Killer Frequency (Switch)

1987, you’ve lost your job at a popular radio station and are now slumming it in the sticks, boredom creeps in over the neon flickering light as you pick your next record. Tonight should play out like every other night of your dwindling radio career until you take a phone call from the local 911 Dispatcher, sound good? Tune in and find out.

Killer Frequency originally released as a VR game before the developers decided that everyone should get a spin of the record, patched it up with controls and produced a remix that will hit with a larger crowd than that of the original.

The game is a horror puzzle game where you take control of a Radio host who through sheer bad luck, ends up being the 911 Call handler for the town after the Sheriff Dept is taken down by an urban myth come true “The Whistling Man”. 

Graphically Killer Frequency has a nice look to it with a slight cel shading to really pop out that 80s look it’s going for. Sound is king here and you’ve got some stellar voice acting and really great original 80s style tunes including some synthwave because why wouldn’t you have some with a game set in the 80s!.

Inbetween providing your listeners some jams to make their night more enjoyable you’ll be taking calls from the victims of The Whistling Man, helping them try to survive with dialogue choices and other puzzles using stuff found throughout the radio station. 

The conversion from VR to traditional controls is done well enough but has the expected amount of clunk to it, especially trying to navigate with the Switch’s joycon set up which isn’t the best for First Person games at the best of times, fortunately accuracy isn’t the aim of the game here so the cumbersome controls for manually moving handles and picking records are manageable.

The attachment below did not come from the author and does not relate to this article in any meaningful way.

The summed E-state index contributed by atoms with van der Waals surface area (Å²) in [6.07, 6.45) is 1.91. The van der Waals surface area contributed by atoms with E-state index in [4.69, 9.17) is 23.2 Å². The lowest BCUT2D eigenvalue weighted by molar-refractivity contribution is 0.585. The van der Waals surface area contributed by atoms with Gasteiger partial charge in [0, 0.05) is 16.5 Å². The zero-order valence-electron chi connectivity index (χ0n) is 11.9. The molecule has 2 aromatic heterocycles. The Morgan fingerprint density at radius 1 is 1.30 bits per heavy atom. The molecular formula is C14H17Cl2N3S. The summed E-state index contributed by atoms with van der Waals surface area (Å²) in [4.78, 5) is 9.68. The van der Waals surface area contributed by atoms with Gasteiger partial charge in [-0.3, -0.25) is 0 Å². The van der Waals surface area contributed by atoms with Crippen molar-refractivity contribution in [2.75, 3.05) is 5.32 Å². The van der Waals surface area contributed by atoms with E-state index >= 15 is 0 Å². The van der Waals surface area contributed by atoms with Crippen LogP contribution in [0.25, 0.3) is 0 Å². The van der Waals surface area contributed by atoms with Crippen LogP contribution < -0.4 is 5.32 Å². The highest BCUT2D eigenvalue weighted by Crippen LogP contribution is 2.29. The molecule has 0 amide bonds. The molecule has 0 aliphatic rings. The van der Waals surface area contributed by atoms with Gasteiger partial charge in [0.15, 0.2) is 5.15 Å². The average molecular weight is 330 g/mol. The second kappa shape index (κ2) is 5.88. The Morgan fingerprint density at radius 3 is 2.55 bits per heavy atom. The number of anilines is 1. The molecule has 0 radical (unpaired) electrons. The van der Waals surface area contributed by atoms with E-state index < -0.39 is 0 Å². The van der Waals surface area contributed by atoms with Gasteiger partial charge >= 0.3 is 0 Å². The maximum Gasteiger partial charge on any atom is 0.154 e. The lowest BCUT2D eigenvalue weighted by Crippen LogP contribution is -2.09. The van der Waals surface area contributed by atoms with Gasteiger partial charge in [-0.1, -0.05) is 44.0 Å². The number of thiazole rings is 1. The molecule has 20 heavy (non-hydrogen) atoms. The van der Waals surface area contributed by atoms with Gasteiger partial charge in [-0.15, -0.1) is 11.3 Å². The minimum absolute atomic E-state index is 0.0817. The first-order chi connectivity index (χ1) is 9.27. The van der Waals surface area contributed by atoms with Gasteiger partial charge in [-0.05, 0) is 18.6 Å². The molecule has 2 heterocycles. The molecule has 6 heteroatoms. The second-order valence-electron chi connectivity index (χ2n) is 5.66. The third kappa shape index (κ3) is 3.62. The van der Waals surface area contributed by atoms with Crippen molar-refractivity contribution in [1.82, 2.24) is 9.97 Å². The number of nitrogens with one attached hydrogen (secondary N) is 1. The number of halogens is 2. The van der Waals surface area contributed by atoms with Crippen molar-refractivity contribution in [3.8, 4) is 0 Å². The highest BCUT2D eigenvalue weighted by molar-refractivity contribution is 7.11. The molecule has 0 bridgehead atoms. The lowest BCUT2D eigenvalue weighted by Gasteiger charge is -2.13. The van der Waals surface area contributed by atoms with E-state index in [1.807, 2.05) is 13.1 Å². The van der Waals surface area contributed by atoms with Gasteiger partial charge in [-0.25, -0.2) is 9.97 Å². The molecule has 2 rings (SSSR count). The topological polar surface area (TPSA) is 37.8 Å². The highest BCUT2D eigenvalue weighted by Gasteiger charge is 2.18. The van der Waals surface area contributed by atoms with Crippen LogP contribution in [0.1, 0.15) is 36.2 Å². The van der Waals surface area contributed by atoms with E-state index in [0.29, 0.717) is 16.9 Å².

In terms of gameplay, Killer Frequency is a little on the bare side. It’s more of a listening and choice making style of game ala Telltale but it does present gamers with quite a unique experience and one I really enjoyed. The game has 3 different endings tied to how many people survived and how to handle a situation later on in the game which I won’t spoil. 

Overall while Killer Frequency isn’t my usual type of game, the setting and unique radio station based setting really sold me on it, the narrative and well written dialogue kept me engaged and some genuinely tense moments spoke to my inner horror fan. This is one game that while won’t appeal to everyone, is a game I’m certainly glad isn’t just locked to VR.



Vintage horror contained on the radio

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Straight from the streets of SouthTown, all Dunks Powah'd and ready to Bust A Wolf. Catch me on Twitch/YouTube.

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